by Nancy Ryerson
, Staff Writer | September 26, 2013
From the September 2013 issue of HealthCare Business News magazine
What are your thoughts on the ProCure center that ran into financial trouble? How can centers avoid that kind of problem? [When one of the ProCure Treatment Centers Inc. locations missed a $3.6 million interest payment, partner Cadence Health bought out the company.]
I think they’re coming from a different place, and we’re coming from a different place. It’s unfortunate what happened. You know, it’s nice to have a proton center, but you have to have the right personnel in the proton center to run it. You also need patients to make it financially sustainable, so if you build a center with a regional hospital or a physician’s group as your core, you don’t have 500,000 lives under management that you can evaluate to send the right people to protons. With the major medical academic institutions comes a different level of expertise I believe, and also a much more robust patient base. If you have a group of treating radiation oncologists who are investors and operators of a center, they’re not referring patients there, they’re treating patients that are being referred there, and if you don’t have the referrals that’s difficult.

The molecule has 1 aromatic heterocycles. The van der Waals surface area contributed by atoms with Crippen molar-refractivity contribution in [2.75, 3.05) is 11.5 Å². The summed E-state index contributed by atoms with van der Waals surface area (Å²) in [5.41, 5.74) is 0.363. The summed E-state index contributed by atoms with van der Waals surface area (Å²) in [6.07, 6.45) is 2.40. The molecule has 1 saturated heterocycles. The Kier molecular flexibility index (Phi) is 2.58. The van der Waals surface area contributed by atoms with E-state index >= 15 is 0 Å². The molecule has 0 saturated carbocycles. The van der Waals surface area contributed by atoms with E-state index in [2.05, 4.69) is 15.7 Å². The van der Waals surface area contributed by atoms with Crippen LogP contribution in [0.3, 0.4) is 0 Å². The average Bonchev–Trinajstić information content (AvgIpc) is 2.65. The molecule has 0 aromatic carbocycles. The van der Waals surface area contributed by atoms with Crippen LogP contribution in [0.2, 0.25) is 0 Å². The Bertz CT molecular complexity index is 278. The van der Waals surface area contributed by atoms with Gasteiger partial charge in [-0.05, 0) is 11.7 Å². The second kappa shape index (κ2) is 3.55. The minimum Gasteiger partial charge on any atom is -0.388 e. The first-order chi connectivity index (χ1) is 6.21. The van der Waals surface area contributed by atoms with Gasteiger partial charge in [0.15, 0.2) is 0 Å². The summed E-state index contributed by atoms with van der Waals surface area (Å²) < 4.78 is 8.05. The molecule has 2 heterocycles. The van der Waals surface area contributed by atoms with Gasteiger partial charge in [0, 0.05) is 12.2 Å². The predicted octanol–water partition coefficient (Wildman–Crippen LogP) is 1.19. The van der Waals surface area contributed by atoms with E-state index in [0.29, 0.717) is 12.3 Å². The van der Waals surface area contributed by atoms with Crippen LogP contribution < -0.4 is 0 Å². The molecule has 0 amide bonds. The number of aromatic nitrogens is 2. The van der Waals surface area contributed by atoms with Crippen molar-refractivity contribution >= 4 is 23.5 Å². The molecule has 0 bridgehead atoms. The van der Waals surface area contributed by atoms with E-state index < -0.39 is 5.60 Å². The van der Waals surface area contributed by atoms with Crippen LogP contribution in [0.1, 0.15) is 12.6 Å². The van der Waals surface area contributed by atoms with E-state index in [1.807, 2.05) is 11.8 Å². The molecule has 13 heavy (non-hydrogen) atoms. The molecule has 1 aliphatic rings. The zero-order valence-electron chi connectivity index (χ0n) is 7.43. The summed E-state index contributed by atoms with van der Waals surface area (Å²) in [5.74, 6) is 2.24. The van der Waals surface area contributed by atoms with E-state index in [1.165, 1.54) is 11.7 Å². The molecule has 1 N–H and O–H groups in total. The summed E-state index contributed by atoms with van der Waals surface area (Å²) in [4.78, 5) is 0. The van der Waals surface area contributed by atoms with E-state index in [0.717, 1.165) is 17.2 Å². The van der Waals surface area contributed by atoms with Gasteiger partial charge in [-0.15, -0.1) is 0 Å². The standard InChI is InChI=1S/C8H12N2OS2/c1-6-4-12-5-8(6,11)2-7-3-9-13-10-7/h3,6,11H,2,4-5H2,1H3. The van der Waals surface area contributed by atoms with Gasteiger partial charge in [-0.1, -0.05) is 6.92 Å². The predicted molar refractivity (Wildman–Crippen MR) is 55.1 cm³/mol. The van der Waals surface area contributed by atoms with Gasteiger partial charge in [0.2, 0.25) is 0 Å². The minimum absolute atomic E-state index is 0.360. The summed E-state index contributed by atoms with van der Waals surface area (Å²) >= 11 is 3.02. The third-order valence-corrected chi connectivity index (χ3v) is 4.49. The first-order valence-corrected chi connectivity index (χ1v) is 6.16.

What are your predictions for the future of proton therapy?
Our four clinical partners that we have meet now at least twice a year. We all meet together — the physicians, the physicists and the administrative people — for a couple days twice a year. And the exchange of information is not only for medicine and for treatment, but also for center management and things of that nature. That sharing of information is something that we’re hoping to see all of the centers start doing, and see a big growth in how to more effectively use protons.
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